• Blue whales are known to migrate great distances toward the equator from the polar regions as winter approaches and are often spotted off the coasts of California and Mexico. They change their habitat from tropical waters to temperate mainly to reproduce and give birth. They usually spend summers feeding in the polar regions.
• Blue whales are among the loudest animals on the planet and are known to vocalize in a singing fashion. They emit a series of pulses, groans, and moans. It is believed that, under ideal conditions, blue whales can communicate over a distance of about 1,000 miles (1,600 kilometers).
Lifespan and Reproduction
• Blue whales reach sexual-maturity between the age of six to ten years. At this age, they generally grow to about 74 to 79 feet in length. Very little is known about their mating behavior.

• Females give birth every 2 to 3 years, and the gestation period lasts almost a year.• The average lifespan of blue whales in the wild is around 80-90 years.

• The average lifespan of blue whales in the wild is around 80-90 years.
Diet
• Their primary diet consists small, shrimp-like creatures called euphausiids or krill. An adult blue whale can eat up to 40 million krill in a day.
• When feeding, blue whales take in enormous quantity of krill-infested water in their mouth. Instead of teeth, they have baleen plates to filter food, which is majorly krill, plankton and small fish. While the mouth is being closed, water is thrown out of the baleen plates.

• There are approximately 320 pairs of baleen plates that are 1 meter long, 53 centimeters wide and weighing 90 kg. The food gets locked near the tongue and is swallowed.
Interesting Facts
interesting facts
• Blue whale's tongue can weigh two to three tons and it big enough for fifty people to stand on it.
When this creature comes to the surface for air, the water-spout that is released from the blow-hole can reach up to 30 feet.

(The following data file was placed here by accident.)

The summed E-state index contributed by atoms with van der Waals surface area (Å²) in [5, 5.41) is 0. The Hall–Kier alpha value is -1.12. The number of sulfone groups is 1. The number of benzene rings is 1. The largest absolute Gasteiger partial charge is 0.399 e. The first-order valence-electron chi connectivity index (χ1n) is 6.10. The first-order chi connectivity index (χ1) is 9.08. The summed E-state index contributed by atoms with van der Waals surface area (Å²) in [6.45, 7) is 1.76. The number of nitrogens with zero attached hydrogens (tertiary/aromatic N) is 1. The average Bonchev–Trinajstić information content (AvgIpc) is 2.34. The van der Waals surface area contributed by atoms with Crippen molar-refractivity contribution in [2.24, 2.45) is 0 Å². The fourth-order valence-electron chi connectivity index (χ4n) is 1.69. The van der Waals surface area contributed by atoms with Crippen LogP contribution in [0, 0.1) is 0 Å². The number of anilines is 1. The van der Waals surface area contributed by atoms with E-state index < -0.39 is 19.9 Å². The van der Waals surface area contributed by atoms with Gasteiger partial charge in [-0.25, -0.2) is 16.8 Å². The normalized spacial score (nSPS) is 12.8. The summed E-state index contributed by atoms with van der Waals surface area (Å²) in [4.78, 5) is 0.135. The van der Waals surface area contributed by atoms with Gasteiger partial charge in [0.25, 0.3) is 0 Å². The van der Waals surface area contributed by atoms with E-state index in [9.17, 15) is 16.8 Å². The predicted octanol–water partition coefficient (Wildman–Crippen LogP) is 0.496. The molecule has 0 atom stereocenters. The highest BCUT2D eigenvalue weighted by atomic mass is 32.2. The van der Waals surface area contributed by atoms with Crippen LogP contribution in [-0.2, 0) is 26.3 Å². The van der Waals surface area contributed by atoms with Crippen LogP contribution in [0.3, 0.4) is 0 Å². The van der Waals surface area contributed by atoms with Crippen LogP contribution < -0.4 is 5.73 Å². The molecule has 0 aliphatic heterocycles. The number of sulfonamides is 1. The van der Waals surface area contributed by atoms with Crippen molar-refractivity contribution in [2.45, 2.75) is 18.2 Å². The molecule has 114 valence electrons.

• The sound of a blue whale may reach 188 decibels, making it louder than a jet, which clocks around 140 decibels.

• Blue whales are about 1250 times larger than their food (krill), which are on average only 1 or 2 centimeters long.
• The main arteries of a blue whale are wide enough for a small human to swim through.
Although it feeds at a depth of less than 330 feet, it can dive up to 1640 feet. One dive can last anywhere between 10 to 20 minutes.

• While this mammal is as huge as a Boeing 737 aircraft, the blue whale's heart weighs as much as a small car.

• These graceful swimmers cruise the ocean at more than five miles an hour (eight kilometers an hour), but accelerate to more than 20 miles an hour (32 kilometers an
Blue whales are not harmed by any living species other than humans. 99% of whales were killed due to whaling, pushing the species to the brink of extinction. Many efforts have been taken ever since to revive blue whale population and enable this colossal mammal to prosper and regain its pristine glory. Their population is slowing growing, that doesn't mean the threat is over. Even today whaling is carried out illegally, and many whales are killed as a result of oil spills and impact with large ships. Blue whales are currently classified as endangered on the World Conservation Union (IUCN) Red List.